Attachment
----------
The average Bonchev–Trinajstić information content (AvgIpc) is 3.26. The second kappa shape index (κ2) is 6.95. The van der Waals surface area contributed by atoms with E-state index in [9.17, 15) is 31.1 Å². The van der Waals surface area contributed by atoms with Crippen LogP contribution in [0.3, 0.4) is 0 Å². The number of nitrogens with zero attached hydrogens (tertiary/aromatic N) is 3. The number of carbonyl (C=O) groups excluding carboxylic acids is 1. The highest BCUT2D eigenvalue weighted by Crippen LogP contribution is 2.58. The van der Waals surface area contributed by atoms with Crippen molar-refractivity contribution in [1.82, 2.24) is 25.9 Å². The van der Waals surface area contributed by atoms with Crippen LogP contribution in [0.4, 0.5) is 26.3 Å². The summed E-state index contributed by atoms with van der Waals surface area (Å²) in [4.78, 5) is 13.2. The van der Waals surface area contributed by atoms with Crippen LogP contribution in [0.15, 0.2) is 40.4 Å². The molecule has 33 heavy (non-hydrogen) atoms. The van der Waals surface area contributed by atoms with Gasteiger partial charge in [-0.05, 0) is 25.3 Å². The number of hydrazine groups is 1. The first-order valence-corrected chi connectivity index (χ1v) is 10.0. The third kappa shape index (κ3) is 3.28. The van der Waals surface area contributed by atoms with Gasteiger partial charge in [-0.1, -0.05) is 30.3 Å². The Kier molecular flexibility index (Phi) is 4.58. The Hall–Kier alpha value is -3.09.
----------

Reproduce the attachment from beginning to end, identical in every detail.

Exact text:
The average Bonchev–Trinajstić information content (AvgIpc) is 3.26. The second kappa shape index (κ2) is 6.95. The van der Waals surface area contributed by atoms with E-state index in [9.17, 15) is 31.1 Å². The van der Waals surface area contributed by atoms with Crippen LogP contribution in [0.3, 0.4) is 0 Å². The number of nitrogens with zero attached hydrogens (tertiary/aromatic N) is 3. The number of carbonyl (C=O) groups excluding carboxylic acids is 1. The highest BCUT2D eigenvalue weighted by Crippen LogP contribution is 2.58. The van der Waals surface area contributed by atoms with Crippen molar-refractivity contribution in [1.82, 2.24) is 25.9 Å². The van der Waals surface area contributed by atoms with Crippen LogP contribution in [0.4, 0.5) is 26.3 Å². The summed E-state index contributed by atoms with van der Waals surface area (Å²) in [4.78, 5) is 13.2. The van der Waals surface area contributed by atoms with Crippen LogP contribution in [0.15, 0.2) is 40.4 Å². The molecule has 33 heavy (non-hydrogen) atoms. The van der Waals surface area contributed by atoms with Gasteiger partial charge in [-0.05, 0) is 25.3 Å². The number of hydrazine groups is 1. The first-order valence-corrected chi connectivity index (χ1v) is 10.0. The third kappa shape index (κ3) is 3.28. The van der Waals surface area contributed by atoms with Gasteiger partial charge in [-0.1, -0.05) is 30.3 Å². The Kier molecular flexibility index (Phi) is 4.58. The Hall–Kier alpha value is -3.09.